Friday was a 7 to 7 kind of day. Charlie woke up at the completely reasonable time of 7am; did well at school (enjoying a trip to the library in the afternoon; doing good with the helmet fading program—he's been going without it for increasingly longer increments of time in the middle of the day); waited patiently while we ran some errands; went on a short walk; used the computer; did a little grocery shopping; asked to use the computer again and then told us "bedtime." And went to bed. And fell asleep by 7.30pm.
I think he's still catching up on his sleep after Thursday's very early wake-up and even Tuesday's not quite as early start to our day. As I reflect on things, it's often the case that it takes a couple of days for Charlie to recoup himself—it takes a couple of days for disruptions in the usual scheme of things to run their course in him. As it is, I've the sense that we're fortunate that Charlie does sleep for at least couple of hours every night. We have friends whose children only sleep for an hour or two at a time on a regular basis, or who wake up at 3 or 4am every single day.
Getting some sleep is a bit more of a concern for Jim and me now as we're both back to work teaching and that fuzzy-headed feeling isn't really what you want when trying to explain the passive voice in Latin to students who don't recognize the passive voice in English. Charlie must detect the little extra sense of rushing around, of us making sure that we have our books and materials and constant checking of the clock to make sure we won't be late for our classes.
There have been times throughout Charlie's life when I've wondered if all the stress of me working wasn't so great that it might be better if I didn't. I'm able to set up my teaching schedule to drop him off and pick him up at school or to meet the bus; I've still had many a hair-raising drive back from Jersey City when there was traffic or I couldn't extricate myself from my office fast enough. There's no one here to stay home with Charlie should he get sick so one of us has to cancel class (I was occasionally able to take Charlie to class with me when he was younger, but that became impossible years ago). Jim teaches in midtown Manhattan now but for some years he taught in the Bronx so he had a much, much longer commute.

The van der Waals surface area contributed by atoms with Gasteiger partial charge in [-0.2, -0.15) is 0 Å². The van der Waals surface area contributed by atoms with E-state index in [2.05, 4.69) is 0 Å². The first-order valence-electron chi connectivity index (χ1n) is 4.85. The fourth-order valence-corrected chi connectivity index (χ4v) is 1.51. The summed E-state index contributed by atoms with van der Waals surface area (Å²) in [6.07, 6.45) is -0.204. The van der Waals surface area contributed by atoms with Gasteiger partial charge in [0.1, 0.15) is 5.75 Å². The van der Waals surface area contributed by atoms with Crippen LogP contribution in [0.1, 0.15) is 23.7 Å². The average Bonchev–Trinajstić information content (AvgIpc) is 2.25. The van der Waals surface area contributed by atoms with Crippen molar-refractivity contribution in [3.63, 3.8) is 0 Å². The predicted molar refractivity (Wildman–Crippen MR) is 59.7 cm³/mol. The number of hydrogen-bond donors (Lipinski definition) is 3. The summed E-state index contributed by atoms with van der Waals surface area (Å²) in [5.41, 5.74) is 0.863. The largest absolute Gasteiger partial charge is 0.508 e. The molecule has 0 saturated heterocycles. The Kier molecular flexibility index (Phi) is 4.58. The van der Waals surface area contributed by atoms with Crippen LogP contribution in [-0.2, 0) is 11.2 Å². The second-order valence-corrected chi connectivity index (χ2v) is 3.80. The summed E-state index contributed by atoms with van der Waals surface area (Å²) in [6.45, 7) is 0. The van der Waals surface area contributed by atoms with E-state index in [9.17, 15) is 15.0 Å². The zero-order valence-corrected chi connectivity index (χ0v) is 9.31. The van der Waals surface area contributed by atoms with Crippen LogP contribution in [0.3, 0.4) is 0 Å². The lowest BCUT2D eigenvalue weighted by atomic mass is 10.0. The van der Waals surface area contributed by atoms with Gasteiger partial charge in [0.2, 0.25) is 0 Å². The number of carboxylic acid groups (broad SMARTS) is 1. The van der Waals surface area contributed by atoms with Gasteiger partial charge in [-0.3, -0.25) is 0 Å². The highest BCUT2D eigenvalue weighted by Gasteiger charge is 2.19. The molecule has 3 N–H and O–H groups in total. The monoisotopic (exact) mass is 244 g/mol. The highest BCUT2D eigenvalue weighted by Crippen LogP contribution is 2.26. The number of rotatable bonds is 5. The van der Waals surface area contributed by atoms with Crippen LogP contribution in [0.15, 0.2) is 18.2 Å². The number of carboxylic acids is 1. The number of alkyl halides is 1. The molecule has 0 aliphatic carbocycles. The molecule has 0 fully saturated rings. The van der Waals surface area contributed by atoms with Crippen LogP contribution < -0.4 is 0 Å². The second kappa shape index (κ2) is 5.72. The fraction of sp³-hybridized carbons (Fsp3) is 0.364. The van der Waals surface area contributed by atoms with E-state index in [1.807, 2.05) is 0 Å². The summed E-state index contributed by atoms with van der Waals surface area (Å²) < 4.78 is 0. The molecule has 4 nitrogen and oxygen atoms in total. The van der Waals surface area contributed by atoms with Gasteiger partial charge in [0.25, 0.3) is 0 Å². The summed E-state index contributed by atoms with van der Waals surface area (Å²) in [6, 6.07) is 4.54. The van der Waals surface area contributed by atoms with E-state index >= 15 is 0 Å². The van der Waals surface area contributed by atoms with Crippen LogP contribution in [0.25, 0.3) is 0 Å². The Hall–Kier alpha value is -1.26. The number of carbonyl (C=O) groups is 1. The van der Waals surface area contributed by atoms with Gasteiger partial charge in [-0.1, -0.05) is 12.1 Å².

But thoughts of not working are always passing ones with me. I like to work and the numerous responsibilities of my job, while at times causing some of the above-noted stress, have ultimately helped me in taking care of Charlie, precisely because my job—teaching Latin, ancient Greek, and classical culture at an urban Jesuit college in Jersey City—requires me to think about something other than autism, IEPs, treatments and therapies. Charlie being an only child, there's so much focus (as in, pretty much total focus) on him, and I more than think it good that he understands, Jim and I both have other things we do.
And, to be quite honest, I'd probably be seriously more strung-out without my job because of the additional financial stresses we'd have without my salary. Yesterday's New York Times had a piece on the "dealing with the financial burden of autism" that reminded me of why I feel so fortunate that, for almost every year since Charlie's diagnosis in 1999, I've been able to work at least part-time (Jim, of course, has been working the entire time, while often enduring some crazy commutes as we've tended to live where the school situation was best for Charlie, but not for a dad who rides the rails to work). We've spent quite a bit in the interests of our boy, from the early days of providing for his in-home 40 hours/week ABA program, to various therapies, to visits to medical professionals most of whom aren't covered by our insurance (I have, though, gotten better at filing claims over the years), to renting an apartment in a certain school district so Charlie could go to school there, to random extras (the plumbing bill, for one thing, from the days when all manner of colorful plastic items went missing on a regular basis).
I still prefer not to think of all this, and of autism, and of Charlie, as a "financial burden." As I wrote when a study was published estimating that it costs $32 million to take of an autistic individual over the span of his or her lifetime:
Every $ my husband Jim and I have spent, are spending, and will spend on Charlie is the best thing we could do with our money, down to the last penny, and not to “recover” Charlie from autism.
Because he’s Charlie. Because he’s worth it.
Frankly, we would have spent quite a bit on Charlie regardless, just as my parents did for my sister and me. One could (rather facetiously) argue that, things being as they are, Charlie saves us a bundle in not demanding the latest electronic gadgets (I'm still setting up the iPod Touch my parents got him for Christmas; he prefers the battered case of CDs); new Nikes or any sort of "in" clothing; tickets for this or that; who knows what kinds of lessons; and on and on.
And ok it's a cliché, but life with Charlie has definitely taught us that it doesn't take much to make you happy. In our case, Charlie not getting all upset when the CD player in the white car is not working. And: A good school day. A good day at home. A string of good days—but let's not gild the lily; one day at a time.